Pamela Dean

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Pamela Dean Dyer-Bennet
Pamela Dean Ddb 20040306 010-024.jpg
Born 1953
Pen name Pamela Dean
Occupation Author
Nationality United States
Genre Fantasy
Literary movement Contemporary fantasy, urban fantasy and fantasy of manners

Pamela Collins Dean Dyer-Bennet (born 1953), better known as Pamela Dean, is an American fantasy author whose best-known book is Tam Lin, based on the Child Ballad of the same name, in which the Scottish fairy story is set on a midwestern college campus loosely based on her alma mater, Carleton College in Minnesota.

She was a member of the writing group The Scribblies, along with Emma Bull, Will Shetterly, Kara Dalkey, Nate Bucklin, Patricia Wrede and Steven Brust, and was a contributor to the Liavek shared-world anthologies. She is a member of the Pre-Joycean Fellowship.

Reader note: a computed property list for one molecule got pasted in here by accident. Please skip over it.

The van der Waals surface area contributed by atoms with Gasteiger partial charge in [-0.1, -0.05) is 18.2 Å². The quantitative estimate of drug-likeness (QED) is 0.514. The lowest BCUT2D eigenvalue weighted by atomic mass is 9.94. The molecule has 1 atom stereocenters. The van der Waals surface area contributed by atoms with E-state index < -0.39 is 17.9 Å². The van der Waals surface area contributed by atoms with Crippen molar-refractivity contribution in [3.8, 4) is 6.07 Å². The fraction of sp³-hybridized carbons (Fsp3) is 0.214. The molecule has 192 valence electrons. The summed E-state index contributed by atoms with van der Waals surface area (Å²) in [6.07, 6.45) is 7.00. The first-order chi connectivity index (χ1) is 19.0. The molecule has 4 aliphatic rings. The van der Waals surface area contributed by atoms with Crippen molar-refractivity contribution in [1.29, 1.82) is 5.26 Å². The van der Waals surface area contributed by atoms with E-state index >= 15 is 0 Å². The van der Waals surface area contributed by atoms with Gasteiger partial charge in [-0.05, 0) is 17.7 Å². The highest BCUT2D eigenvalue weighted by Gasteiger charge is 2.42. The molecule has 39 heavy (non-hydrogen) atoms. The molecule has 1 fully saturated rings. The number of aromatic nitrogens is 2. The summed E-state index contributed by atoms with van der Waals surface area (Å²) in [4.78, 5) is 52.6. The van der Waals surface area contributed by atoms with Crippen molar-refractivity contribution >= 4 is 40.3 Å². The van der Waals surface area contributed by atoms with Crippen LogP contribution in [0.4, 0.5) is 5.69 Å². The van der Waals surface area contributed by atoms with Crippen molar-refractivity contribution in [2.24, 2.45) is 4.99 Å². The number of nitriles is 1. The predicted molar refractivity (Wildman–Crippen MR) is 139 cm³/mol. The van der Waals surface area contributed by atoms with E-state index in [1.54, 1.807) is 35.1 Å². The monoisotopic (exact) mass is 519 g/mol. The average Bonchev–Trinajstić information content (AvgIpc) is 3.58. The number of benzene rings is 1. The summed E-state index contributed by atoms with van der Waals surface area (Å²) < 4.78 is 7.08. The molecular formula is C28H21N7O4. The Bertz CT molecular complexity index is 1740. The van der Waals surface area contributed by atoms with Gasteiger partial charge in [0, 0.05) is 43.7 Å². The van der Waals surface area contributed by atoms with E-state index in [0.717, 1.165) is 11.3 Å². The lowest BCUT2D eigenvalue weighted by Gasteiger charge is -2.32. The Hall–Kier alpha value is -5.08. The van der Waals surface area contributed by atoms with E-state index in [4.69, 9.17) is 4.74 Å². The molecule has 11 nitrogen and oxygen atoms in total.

As of 2012, Dean reports that Going North, the future "joint sequel to The Dubious Hills and The Whim of the Dragon, has been rejected by Viking Press, leaving her to make further revisions and seek alternative methods for publication.[1][2]

Personal life[edit]

She married fellow fan David Dyer-Bennet on December 30, 1982,[3] and practices polyamory.[4]



Short stories[edit]

  • "The Green Cat" (1985), in Liavek anthology
  • "Two Houses in Saltigos" (1986), in Liavek: The Players of Luck anthology
  • "Paint the Meadows with Delight" (1987), in Liavek: Wizard's Row anthology
  • "The Last Part of the Tragic History of Acrilat" (1988), in Liavek: Spells of Binding anthology
  • "A Necessary End" (1990), in Liavek: Festival Week anthology
  • "Juniper, Gentian and Rosemary" (1989), in Things That Go Bump In The Night anthology
  • "Owlswater" (1993), in Xanadu anthology
  • "This Fair Gift" (1996), in Sisters in Fantasy II anthology
  • "Cousins" (2006), in Firebirds Rising anthology



  1. ^ Going South at Dean's blog, dated 2012-09-11.
  2. ^ Official website
  3. ^ Dyer-Bennet, David. "Pamela's and My Wedding"
  4. ^ Interview: Pamela Dean, by Mary Anne Mohanraj; at Strange Horizons; published January 1, 2001; retrieved October 9, 2013

External links[edit]